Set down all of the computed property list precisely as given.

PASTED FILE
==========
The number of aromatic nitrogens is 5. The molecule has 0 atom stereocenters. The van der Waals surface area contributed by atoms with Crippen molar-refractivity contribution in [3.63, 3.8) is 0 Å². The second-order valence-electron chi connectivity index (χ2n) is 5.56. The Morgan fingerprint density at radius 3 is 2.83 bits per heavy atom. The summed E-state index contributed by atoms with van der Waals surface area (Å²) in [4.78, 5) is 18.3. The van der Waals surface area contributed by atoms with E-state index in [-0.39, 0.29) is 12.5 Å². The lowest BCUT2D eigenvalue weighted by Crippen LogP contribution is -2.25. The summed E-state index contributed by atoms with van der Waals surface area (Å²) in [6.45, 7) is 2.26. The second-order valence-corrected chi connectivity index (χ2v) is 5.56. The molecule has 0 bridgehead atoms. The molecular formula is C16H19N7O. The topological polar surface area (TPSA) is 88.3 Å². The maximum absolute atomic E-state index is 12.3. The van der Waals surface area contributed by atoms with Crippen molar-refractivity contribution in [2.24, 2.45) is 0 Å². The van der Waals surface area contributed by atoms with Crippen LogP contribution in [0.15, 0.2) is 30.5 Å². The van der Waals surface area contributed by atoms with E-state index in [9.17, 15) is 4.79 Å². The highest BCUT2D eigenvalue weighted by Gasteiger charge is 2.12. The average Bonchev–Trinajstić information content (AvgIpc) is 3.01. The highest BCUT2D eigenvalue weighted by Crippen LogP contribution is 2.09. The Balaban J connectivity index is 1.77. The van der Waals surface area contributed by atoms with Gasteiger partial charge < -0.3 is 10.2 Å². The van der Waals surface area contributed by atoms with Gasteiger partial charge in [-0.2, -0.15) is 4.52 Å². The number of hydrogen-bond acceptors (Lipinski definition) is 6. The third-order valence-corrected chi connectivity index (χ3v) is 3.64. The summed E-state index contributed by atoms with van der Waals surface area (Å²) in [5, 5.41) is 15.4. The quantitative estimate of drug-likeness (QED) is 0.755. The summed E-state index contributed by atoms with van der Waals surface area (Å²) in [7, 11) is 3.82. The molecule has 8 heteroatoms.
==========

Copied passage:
The number of aromatic nitrogens is 5. The molecule has 0 atom stereocenters. The van der Waals surface area contributed by atoms with Crippen molar-refractivity contribution in [3.63, 3.8) is 0 Å². The second-order valence-electron chi connectivity index (χ2n) is 5.56. The Morgan fingerprint density at radius 3 is 2.83 bits per heavy atom. The summed E-state index contributed by atoms with van der Waals surface area (Å²) in [4.78, 5) is 18.3. The van der Waals surface area contributed by atoms with E-state index in [-0.39, 0.29) is 12.5 Å². The lowest BCUT2D eigenvalue weighted by Crippen LogP contribution is -2.25. The summed E-state index contributed by atoms with van der Waals surface area (Å²) in [6.45, 7) is 2.26. The second-order valence-corrected chi connectivity index (χ2v) is 5.56. The molecule has 0 bridgehead atoms. The molecular formula is C16H19N7O. The topological polar surface area (TPSA) is 88.3 Å². The maximum absolute atomic E-state index is 12.3. The van der Waals surface area contributed by atoms with Crippen molar-refractivity contribution in [2.24, 2.45) is 0 Å². The van der Waals surface area contributed by atoms with Crippen LogP contribution in [0.15, 0.2) is 30.5 Å². The van der Waals surface area contributed by atoms with E-state index in [9.17, 15) is 4.79 Å². The highest BCUT2D eigenvalue weighted by Gasteiger charge is 2.12. The average Bonchev–Trinajstić information content (AvgIpc) is 3.01. The highest BCUT2D eigenvalue weighted by Crippen LogP contribution is 2.09. The Balaban J connectivity index is 1.77. The van der Waals surface area contributed by atoms with Gasteiger partial charge < -0.3 is 10.2 Å². The van der Waals surface area contributed by atoms with Gasteiger partial charge in [-0.2, -0.15) is 4.52 Å². The number of hydrogen-bond acceptors (Lipinski definition) is 6. The third-order valence-corrected chi connectivity index (χ3v) is 3.64. The summed E-state index contributed by atoms with van der Waals surface area (Å²) in [5, 5.41) is 15.4. The quantitative estimate of drug-likeness (QED) is 0.755. The summed E-state index contributed by atoms with van der Waals surface area (Å²) in [7, 11) is 3.82. The molecule has 8 heteroatoms.